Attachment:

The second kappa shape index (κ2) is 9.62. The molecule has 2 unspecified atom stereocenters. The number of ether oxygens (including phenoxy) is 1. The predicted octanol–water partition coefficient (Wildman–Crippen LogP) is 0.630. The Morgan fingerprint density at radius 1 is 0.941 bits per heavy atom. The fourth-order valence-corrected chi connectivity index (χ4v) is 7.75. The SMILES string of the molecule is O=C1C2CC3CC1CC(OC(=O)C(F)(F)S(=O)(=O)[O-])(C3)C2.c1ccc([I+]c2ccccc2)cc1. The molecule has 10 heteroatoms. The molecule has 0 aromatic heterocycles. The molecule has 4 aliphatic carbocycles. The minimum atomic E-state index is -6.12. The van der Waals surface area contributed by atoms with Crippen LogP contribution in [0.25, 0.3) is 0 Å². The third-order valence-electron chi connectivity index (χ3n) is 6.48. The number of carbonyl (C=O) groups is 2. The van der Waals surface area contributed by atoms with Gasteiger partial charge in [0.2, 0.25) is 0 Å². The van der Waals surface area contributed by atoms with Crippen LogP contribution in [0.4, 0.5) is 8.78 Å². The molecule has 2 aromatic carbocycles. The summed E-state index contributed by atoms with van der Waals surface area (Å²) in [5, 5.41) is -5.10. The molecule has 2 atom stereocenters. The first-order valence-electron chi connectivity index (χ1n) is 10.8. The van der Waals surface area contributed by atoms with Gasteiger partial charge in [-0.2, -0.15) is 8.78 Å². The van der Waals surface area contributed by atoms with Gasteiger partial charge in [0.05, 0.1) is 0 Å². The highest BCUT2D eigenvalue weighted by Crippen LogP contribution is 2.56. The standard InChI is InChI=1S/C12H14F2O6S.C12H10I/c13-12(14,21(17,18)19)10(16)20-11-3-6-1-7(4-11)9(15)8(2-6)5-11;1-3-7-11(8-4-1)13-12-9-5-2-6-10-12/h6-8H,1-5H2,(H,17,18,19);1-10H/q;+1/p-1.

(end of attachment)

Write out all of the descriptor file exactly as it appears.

The second kappa shape index (κ2) is 9.62. The molecule has 2 unspecified atom stereocenters. The number of ether oxygens (including phenoxy) is 1. The predicted octanol–water partition coefficient (Wildman–Crippen LogP) is 0.630. The Morgan fingerprint density at radius 1 is 0.941 bits per heavy atom. The fourth-order valence-corrected chi connectivity index (χ4v) is 7.75. The SMILES string of the molecule is O=C1C2CC3CC1CC(OC(=O)C(F)(F)S(=O)(=O)[O-])(C3)C2.c1ccc([I+]c2ccccc2)cc1. The molecule has 10 heteroatoms. The molecule has 0 aromatic heterocycles. The molecule has 4 aliphatic carbocycles. The minimum atomic E-state index is -6.12. The van der Waals surface area contributed by atoms with Crippen LogP contribution in [0.25, 0.3) is 0 Å². The third-order valence-electron chi connectivity index (χ3n) is 6.48. The number of carbonyl (C=O) groups is 2. The van der Waals surface area contributed by atoms with Gasteiger partial charge in [0.2, 0.25) is 0 Å². The van der Waals surface area contributed by atoms with Crippen LogP contribution in [0.4, 0.5) is 8.78 Å². The molecule has 2 aromatic carbocycles. The summed E-state index contributed by atoms with van der Waals surface area (Å²) in [5, 5.41) is -5.10. The molecule has 2 atom stereocenters. The first-order valence-electron chi connectivity index (χ1n) is 10.8. The van der Waals surface area contributed by atoms with Gasteiger partial charge in [-0.2, -0.15) is 8.78 Å². The van der Waals surface area contributed by atoms with Gasteiger partial charge in [0.05, 0.1) is 0 Å². The highest BCUT2D eigenvalue weighted by Crippen LogP contribution is 2.56. The standard InChI is InChI=1S/C12H14F2O6S.C12H10I/c13-12(14,21(17,18)19)10(16)20-11-3-6-1-7(4-11)9(15)8(2-6)5-11;1-3-7-11(8-4-1)13-12-9-5-2-6-10-12/h6-8H,1-5H2,(H,17,18,19);1-10H/q;+1/p-1.